It should be added, however, that we do know something about the ideas which govern his policies: the redistribution of wealth, the expansion of state control at the expense of the private sector, extensive regulation of more and more aspects of quotidian life, bureaucratic bloat, a paternal administration accompanied by the leveling of individual initiative to a lowest common denominator—all very old doctrines gussied up with a defensive terminology like “social justice,” “progressivism,” “equality of outcome,” “only the people will save the people”—which have been tried before and failed spectacularly. The best that can be said of Obama is that, in the realm of political theory, he does not believe in granny dumping, though the dogmas and paradigms he embraces should long ago have been put out of their misery.

We might have twigged by now. Each new measure he introduces or intends to introduce is a camel’s nose presaging future debilities. But the president’s youthful vigor, toggle-switch charm and exotic presence seem to apply a veneer of novelty to ideological obsolescence. He is like the word “proverbial” which we insert into a tired simile in order to avoid the skank of platitude, as in “smart as the proverbial whip” or “dumb as the proverbial ox.” America is saddled with a proverbial president, a man whose principal function is to renovate clich├Ęs and make them palatable.

This appears to be as far as we can go for now, with more to come to a political theater near us. One thing, however, seems undeniable: so far, not so good.



Free Market Health Care and the Poor

One of the disastrous consequences of having adopted the welfare-state way of life is what it has done to the concept of voluntary charity. Let’s look at Medicare and Medicaid, socialist programs that go to the heart of the economic problems facing our nation.

I grew up in Laredo, Texas, in the 1950s, when the U.S. Census Bureau labeled our city as the poorest in the United States on a per-capita income basis. Every day, the office of every doctor in town would be filled with patients, most of whom were extremely poor. While some of them may have been Mexican citizens from Nuevo Laredo, as a practical matter it didn’t really matter because the doctor knew that most of the people in his office couldn’t pay anyway, at least not right away.

Yet, I never knew of one single doctor who turned people away. They treated everyone who came into their office. I never heard of a doctor complaining about having to provide free services for the poor.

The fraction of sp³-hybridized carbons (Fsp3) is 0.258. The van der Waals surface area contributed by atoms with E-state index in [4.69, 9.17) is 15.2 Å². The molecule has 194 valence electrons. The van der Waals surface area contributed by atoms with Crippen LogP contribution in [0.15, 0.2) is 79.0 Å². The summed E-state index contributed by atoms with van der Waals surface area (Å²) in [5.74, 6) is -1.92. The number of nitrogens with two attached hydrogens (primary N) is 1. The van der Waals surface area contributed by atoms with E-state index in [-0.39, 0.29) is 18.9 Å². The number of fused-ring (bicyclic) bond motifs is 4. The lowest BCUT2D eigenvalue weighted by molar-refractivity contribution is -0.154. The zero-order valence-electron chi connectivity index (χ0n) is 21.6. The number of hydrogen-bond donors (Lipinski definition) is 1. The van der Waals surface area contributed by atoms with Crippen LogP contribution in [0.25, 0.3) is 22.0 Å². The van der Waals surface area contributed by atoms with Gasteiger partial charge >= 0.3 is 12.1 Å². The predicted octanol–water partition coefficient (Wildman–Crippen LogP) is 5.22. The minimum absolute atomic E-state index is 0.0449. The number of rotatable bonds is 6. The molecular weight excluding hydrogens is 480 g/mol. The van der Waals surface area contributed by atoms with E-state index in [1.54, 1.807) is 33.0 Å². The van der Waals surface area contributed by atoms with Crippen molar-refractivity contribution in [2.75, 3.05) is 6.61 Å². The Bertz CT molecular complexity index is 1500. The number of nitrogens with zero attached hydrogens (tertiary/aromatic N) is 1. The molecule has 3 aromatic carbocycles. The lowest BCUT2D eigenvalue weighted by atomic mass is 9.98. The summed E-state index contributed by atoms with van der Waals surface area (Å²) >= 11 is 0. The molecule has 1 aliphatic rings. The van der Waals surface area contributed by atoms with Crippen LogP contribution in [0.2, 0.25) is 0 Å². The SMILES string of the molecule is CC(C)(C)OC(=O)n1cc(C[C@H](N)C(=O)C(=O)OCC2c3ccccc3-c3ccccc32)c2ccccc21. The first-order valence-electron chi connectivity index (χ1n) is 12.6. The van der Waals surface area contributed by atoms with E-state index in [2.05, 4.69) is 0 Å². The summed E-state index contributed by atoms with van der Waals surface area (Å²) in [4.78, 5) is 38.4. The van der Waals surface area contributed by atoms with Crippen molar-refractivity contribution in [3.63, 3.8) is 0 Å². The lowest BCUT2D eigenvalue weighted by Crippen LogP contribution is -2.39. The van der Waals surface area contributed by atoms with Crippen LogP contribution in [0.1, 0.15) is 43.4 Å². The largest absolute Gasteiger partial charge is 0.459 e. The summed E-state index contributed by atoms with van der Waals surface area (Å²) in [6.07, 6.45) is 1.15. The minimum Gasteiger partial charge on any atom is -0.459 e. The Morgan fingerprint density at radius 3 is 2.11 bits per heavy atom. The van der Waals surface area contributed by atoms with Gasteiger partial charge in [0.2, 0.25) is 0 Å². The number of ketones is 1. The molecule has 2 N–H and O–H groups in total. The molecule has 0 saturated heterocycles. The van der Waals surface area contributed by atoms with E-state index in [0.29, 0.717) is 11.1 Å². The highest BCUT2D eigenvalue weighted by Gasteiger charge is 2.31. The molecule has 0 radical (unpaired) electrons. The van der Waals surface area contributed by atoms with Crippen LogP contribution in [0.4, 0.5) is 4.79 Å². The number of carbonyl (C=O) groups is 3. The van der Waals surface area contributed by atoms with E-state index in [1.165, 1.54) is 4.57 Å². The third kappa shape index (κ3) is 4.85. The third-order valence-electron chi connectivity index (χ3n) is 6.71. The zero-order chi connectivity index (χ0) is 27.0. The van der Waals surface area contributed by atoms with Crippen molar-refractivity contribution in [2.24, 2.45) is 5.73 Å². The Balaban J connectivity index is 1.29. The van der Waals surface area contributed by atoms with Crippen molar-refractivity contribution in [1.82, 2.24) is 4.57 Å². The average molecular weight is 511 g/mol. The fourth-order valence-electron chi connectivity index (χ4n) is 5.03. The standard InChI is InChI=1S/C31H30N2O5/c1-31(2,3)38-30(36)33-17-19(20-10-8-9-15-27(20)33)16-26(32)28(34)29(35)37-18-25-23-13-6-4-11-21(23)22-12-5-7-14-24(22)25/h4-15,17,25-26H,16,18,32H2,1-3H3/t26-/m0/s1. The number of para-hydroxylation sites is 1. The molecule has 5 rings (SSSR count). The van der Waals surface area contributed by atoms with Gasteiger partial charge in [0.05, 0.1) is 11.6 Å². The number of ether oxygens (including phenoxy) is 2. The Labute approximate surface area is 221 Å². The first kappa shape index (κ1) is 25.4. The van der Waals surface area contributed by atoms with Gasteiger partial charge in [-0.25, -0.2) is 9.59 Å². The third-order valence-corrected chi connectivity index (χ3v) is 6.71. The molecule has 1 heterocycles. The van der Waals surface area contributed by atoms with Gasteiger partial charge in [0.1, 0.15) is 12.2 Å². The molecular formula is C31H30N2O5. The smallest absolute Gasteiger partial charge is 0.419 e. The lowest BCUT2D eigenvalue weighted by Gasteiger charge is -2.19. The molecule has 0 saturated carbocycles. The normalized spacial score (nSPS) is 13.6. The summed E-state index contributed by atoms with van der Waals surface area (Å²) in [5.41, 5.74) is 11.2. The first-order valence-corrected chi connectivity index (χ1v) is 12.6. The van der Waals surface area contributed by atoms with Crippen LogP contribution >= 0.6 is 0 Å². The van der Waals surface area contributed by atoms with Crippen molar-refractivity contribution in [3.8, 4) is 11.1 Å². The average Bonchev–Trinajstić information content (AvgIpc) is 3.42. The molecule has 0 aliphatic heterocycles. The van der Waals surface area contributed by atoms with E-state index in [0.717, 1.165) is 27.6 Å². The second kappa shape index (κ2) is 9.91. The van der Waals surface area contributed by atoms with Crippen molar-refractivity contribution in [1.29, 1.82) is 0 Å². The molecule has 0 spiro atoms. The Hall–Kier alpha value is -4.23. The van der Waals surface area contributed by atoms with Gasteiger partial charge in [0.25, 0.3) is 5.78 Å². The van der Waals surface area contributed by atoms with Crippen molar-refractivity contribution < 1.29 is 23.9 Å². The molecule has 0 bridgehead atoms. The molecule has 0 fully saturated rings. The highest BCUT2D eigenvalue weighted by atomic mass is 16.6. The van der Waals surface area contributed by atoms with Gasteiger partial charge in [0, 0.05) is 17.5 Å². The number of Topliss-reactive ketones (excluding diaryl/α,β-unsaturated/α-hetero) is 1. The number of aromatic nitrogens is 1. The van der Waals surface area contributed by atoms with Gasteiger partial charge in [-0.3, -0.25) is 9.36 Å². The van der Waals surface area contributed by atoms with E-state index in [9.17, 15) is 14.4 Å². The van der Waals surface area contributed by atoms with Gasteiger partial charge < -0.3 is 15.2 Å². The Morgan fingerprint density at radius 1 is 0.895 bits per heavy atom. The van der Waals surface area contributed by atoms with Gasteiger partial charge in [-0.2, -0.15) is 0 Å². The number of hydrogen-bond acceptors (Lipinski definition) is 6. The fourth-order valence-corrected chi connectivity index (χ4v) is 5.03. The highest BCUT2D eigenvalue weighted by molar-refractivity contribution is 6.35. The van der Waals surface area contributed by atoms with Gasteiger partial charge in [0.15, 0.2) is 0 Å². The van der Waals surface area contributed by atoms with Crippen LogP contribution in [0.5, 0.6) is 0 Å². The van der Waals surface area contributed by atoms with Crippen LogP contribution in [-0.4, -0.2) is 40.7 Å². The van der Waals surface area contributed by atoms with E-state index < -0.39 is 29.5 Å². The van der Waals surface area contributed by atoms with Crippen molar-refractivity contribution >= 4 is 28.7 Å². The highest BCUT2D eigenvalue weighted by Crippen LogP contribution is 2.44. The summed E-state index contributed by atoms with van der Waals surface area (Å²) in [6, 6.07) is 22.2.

How did doctors in Laredo do financially? They were among the wealthiest people in town. The money they made from the middle class and the wealthy and the poor who could subsidized the patients who couldn’t pay.

There was never a sense of entitlement among the poor who couldn’t pay the doctor. They were always extremely grateful and would express that gratitude with gifts of tamales or other things in kind that they could give the doctor.

It was a nice interrelationship. Doctors felt good about what they were doing, and patients were appreciative. That’s what life is supposed to be all about.

Enter Medicare and Medicaid, socialist programs that were enacted as part of Lyndon Johnson’s Great Society programs in the 1960s. Those two programs totally changed the dynamics of health care in America. All of sudden, helping the poor and elderly was no long voluntary. Now it was mandated. The federal government got involved in the health-care process, interfering with what had been natural, harmonious relationships.

Over time, doctors became dependent on the government to pay their bills. They also learned that what government subsidizes, government controls and regulates. Compliance with government health-care regulations became a major industry. Doctors who failed to comply with the ever-growing regulations faced the prospect of criminal prosecution. Ultimately, many physicians began retiring early, disgusted with a profession that they their predecessors had absolutely loved. Government involvement in health care destroyed their love of medicine.

Patients ended up with a sense of entitlement to “free” health care. They didn’t feel any sense of gratitude toward doctors. It was their “right” to receive free health care. If thanks were owed to anyone, it was to the government, which was responsible for this “free” service.